Michael Rychlik in his debut novel uncovers the overlooked but fascinating
world of minor league baseball in Florida during the 1940s. Popular
small-town teams with fading veterans and ambitious rookies kept
America's game rolling through a rural and sparsely populated state. In
Journeymen, the waning fortunes of former Babe Ruth teammate Myril
Hoag are chronicled day by day, inning by inning, by greenhorn Gainesville
Sun journalist Jersey Paige. Jersey's tour covering the minor league baseball
circuit helps the young man to understand the complex lives of the players
he writes about and to delve into the center of his own heartaches.
The book's opening chapter sets the tone, as young Jersey badgers
Hoag for a story about the Babe. Jersey and Hoag roll into a bar for drinks
and a pool match, and with each passing moment the old baseball hero,
now a manager for Gainesville's minor league club, drops his guard. Soon
Hoag unwinds a story about how Ruth had been too drunk to play
at Yankee Stadium. Hoag had subbed for the legend
and had knocked six consecutive base hits, a record. The crowd didn't notice.
However, when the Babe pinch hit late in the game and smacked a
double, the crowd went wild. This sense of melancholy, this bitterness from
being both overlooked and forgotten, pervades the narrative and adds to
the story's sense of longing.
Myril Hoag, now past his prime, longs for more than coaching Class
D -- the lowest rung of professional baseball; the man actually sees himself
making a comeback as a pitcher in the majors: "'I played thirteen years
in the major leagues, and now I'm working my way back.' He flexed his
right arm and knotted his bicep. 'And this old soup bone's my meal ticket.'"
Hoag is just one of several characters in the novel who holds onto unrealistic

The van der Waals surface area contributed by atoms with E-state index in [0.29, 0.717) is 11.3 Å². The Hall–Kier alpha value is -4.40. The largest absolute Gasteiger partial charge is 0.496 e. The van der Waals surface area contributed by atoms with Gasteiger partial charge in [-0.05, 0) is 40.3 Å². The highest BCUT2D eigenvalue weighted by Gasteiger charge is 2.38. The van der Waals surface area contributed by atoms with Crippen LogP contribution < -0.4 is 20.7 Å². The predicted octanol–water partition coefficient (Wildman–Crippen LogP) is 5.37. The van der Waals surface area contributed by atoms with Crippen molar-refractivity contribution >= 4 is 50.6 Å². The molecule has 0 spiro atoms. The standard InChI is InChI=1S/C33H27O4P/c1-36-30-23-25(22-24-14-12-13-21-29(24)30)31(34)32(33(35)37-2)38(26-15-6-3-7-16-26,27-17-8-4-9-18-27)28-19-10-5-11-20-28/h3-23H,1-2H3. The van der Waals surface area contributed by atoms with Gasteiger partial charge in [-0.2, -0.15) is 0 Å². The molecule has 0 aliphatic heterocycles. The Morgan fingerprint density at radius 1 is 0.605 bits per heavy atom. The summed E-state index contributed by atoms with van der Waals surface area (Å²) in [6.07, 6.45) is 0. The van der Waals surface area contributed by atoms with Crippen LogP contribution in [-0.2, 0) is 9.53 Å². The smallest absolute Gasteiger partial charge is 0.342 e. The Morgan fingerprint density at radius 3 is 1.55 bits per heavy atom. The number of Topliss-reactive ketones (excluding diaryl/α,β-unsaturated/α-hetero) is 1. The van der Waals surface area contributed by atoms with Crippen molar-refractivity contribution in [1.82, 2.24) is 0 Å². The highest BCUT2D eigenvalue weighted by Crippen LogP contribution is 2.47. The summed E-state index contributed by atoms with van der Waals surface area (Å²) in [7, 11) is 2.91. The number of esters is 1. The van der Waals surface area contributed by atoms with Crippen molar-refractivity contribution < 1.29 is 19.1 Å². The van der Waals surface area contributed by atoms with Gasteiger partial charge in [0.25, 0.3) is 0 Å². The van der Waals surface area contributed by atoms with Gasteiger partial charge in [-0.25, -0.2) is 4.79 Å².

hopes too tightly.
Jersey Paige, the novel's central protagonist, also has unrealistic hopes.
He's interested in the server who works at Presto, the local Greek diner.
The only problem is that Katina Papadakis's interest has flagged. Additionally,
her father Demetrios, the diner's owner, is definitely not happy with
an "amerikanikos" boy pining for his little girl. He wants Katina to be like
her reliable and malleable mother; but Katina has ambitions of her own,
including becoming a professor.
The love story between Jersey and Katina again reinforces the theme of
longing that courses throughout the book. Jersey always has the Greek girl
on the forefront of his mind, distracting him from his sports beat for the
newspaper, filling him with melancholy.
Another important melancholic figure is Jake Powell, another washed-up
big-leaguer hacking his way through the minors. Powell, an alcoholic
and a malcontent, contrasts sharply with Hoag, his former teammate with
the Yankees. Powell has no illusions about where he's headed. He shuffles
through life wolfing down as many drinks as possible. Hoag's long-shot
hopes of a major league comeback, though delusional, seem noble compared
to Powell's mercenary approach to life.
Despite the book's plaintive themes, the pages are filled with humor.
Cantankerous, funny ballplayers and fans pack each of the small stadiums
described in the novel. Quirky pitchers bring the most grins. Young hurler
Smoky Thomas has a particularly odd warm-up ritual on the mound:
"He was glancing down at the baseball primer still open on the ground,
as he reared back for his next pitch. At that juncture Smoky inadvertently
knocked off his cap, so he froze in mid-windup--his fine, rust colored hair
hung down his face. He stuck out his lower lip and tried blowing the bangs
out of his eyes while he teetered on one foot and eased down to retrieve his
Michael Rychlik's humor and humanity ring true throughout his novel,
and because of these attributes this narrative will resonate not just with
baseball fans but with any reader who appreciates a story with heart.